NIH awards UGA researchers $2.6 million to fight African sleeping sickness

Mensa-wilmot, Kojo - env.portrait

August 22, 2017

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Alan Flurry

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Kojo Mensa-Wilmot

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    Kojo Mensa-Wilmot, a cellular biology professor, is researching drugs to treat and cure Human African Trypanosomiasis. (Photo credit: Andrew Davis Tucker/UGA).

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Athens, Ga. - The National Institutes of Health has awarded $2.6 million to University of Georgia researchers to develop new drugs to treat human African Trypanosomiasis, also known as African sleeping sickness.

African Trypanosomiasis, commonly known as HAT, is caused by a single-celled parasite called Trypanosoma brucei, which is transmitted to humans through the bite of a blood-sucking insect called a tsetse fly.

Following a bite, the parasite multiplies in subcutaneous tissues and eventually crosses the blood-brain barrier to infect the central nervous system, causing changes in behavior, confusion, poor coordination and sleep disturbances. Without adequate treatment, the infection is almost invariably fatal.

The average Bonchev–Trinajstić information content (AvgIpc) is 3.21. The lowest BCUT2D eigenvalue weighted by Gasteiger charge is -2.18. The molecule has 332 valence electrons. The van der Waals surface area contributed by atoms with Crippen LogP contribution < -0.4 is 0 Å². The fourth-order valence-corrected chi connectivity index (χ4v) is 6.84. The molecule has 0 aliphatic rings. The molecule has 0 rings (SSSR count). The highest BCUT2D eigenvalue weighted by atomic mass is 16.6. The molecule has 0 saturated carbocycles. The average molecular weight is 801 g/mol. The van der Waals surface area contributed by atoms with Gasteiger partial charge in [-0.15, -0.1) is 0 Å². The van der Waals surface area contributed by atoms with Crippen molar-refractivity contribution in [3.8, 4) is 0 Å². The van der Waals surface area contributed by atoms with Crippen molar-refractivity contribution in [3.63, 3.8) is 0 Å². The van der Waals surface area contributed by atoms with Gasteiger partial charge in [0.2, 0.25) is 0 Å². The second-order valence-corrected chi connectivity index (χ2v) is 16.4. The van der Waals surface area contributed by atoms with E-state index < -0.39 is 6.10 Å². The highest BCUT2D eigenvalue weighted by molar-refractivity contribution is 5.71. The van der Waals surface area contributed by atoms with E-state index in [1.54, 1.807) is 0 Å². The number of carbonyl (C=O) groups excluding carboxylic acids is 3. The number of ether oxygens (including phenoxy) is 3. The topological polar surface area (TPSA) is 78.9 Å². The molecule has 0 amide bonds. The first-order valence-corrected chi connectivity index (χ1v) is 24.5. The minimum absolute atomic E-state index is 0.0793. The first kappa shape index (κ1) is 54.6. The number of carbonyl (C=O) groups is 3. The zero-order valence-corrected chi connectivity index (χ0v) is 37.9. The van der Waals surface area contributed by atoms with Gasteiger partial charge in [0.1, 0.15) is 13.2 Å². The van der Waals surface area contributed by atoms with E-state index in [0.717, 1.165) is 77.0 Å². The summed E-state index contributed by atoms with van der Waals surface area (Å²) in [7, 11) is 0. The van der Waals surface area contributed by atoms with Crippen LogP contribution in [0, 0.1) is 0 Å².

Rural populations in sub-Saharan Africa that depend on agriculture, fishing, hunting and animal husbandry are most likely to be exposed to the tsetse fly bites, according to the World Health Organization, which has led sustained control efforts to reduce the number of new cases.

"There are immense challenges in understanding trypanosome biology because a significant number of their genes are not found in humans or yeasts, which are more intensely studied," said Kojo Mensa-Wilmot, professor in the department of cellular biology in the Franklin College of Arts and Sciences whose team was awarded the NIH grant. "Using chemical biology tools to identify disease-relevant genes in the parasite, we discovered a small-molecule that prevents duplication of the nucleus in a trypanosome, and arrests proliferation of the parasite."

"Our goal is to translate this basic science finding into the design of drugs to treat HAT," he said. Using an animal model for the disease, the UGA-led team administered a drug that cured HAT in mice.

"HAT is a disease of poverty, so there is little incentive, understandably, for large pharmaceutical industries to be heavily invested. Two compounds are currently in clinical trial, but the pipeline for new anti-trypanosome drugs needs to be bolstered," said Mensa-Wilmot, who leads a UGA Chemical Biology Group and is a member of the Center for Tropical and Emerging Global Diseases.

Collaborators in the UGA-led consortium are Andrei Purmal of Cleveland BioLabs Inc. and Michael Pollastri, department of chemistry and chemical biology at Northeastern University.

 

Filed under: Medical Science, Infectious Diseases

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